In 1939, Risom traveled to New York City to study American design. He found it difficult to find work as a furniture designer in New York, however, and was forced to accept a number of textile designs that ultimately secured him freelance work with designer Dan Cooper. This led to his work being included in the Collier’s «House of Ideas» designed by Edward Durell Stone and constructed in front of Rockefeller Center during the 1939 New York World’s Fair.
In 1941, Risom teamed with entrepreneur Hans Knoll and in 1942, they launched the Hans Knoll Furniture Company with 15 of the 20 pieces in the inaugural «600» line designed by Risom. These works included stools, armchairs and lounges, made from cedar and surplus webbing—works which have since become design classics.
With the advent of World War II, Risom was drafted into the United States Army in 1943 and served under GeneralGeorge S. Patton. After completing his military service, Risom briefly returned to Knoll in New York, but soon decided to launch his own firm, Jens Risom Design (JRD), which he launched on 1 May 1946.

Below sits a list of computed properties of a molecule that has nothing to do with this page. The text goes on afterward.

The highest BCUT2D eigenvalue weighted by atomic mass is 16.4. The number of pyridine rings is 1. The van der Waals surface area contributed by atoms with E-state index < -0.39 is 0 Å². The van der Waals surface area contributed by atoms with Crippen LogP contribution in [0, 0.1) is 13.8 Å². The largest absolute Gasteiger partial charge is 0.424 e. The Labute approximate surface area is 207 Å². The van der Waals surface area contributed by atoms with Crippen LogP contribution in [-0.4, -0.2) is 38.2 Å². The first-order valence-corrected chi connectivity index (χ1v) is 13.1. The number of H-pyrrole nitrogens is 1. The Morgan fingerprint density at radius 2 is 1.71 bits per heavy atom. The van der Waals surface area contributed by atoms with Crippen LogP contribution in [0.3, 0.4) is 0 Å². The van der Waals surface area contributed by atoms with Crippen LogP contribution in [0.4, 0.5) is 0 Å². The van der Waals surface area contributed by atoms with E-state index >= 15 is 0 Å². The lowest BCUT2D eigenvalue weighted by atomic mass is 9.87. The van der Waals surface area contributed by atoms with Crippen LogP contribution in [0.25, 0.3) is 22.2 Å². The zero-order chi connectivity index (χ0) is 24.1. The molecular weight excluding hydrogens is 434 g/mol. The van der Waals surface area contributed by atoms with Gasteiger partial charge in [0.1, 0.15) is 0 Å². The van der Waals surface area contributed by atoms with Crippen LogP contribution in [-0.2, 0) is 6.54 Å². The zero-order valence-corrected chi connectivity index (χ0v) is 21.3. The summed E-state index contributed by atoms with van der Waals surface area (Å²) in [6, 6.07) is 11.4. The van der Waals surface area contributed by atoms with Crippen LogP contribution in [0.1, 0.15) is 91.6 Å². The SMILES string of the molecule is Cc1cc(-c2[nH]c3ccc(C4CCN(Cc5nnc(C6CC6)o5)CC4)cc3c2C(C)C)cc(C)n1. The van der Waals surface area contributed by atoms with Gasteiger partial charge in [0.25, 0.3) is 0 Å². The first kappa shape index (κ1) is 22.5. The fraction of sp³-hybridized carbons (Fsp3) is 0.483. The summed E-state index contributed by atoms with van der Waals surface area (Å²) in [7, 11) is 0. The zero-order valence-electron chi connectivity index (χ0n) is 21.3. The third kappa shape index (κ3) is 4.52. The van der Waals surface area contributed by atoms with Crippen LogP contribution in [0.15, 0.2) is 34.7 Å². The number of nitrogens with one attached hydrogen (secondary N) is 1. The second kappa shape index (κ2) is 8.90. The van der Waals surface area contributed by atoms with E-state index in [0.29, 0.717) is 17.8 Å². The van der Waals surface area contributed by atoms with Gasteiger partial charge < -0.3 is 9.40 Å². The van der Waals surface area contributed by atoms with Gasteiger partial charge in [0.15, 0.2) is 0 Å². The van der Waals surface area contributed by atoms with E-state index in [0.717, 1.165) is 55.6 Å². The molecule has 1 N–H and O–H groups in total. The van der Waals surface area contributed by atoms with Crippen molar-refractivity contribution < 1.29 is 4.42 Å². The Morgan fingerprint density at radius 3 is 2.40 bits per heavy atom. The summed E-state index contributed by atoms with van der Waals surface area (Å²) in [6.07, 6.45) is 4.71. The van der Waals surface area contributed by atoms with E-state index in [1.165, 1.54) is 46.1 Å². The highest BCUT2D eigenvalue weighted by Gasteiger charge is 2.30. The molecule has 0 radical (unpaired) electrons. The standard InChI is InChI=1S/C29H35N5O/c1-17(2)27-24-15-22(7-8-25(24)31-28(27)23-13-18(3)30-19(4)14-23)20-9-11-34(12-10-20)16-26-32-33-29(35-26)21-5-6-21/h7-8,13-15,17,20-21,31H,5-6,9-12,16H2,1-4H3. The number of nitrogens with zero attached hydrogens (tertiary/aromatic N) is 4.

Risom’s reputation as a furniture designer continued to grow, and Risom began to promote Scandinavian design in home furniture to the broader American public. In the 1950s, JRD ran a series of ads featuring photography by Richard Avedon and the slogan «The Answer is Risom.» The result of this success was that in 1954, JRD launched a major expansion of its production facilities. In the late 1950s, JRD shifted its focus away from home furnishings and towards office furniture, hospital furniture, and library furniture. In 1961, Risom was one of six furniture designers featured in a profile in Playboy magazine. One of Risom’s executive office chairs became famous when Lyndon B. Johnson chose to use it in the Oval Office.
Risom sold JRD to Dictaphone in 1970, after having run the company for 25 years. Risom stayed on as CEO for 3 years, and then relocated from New York to New Canaan, Connecticut and launched a consulting service, Design Control.
Risom died at his home in New Canaan, Connecticut, at the age of 100.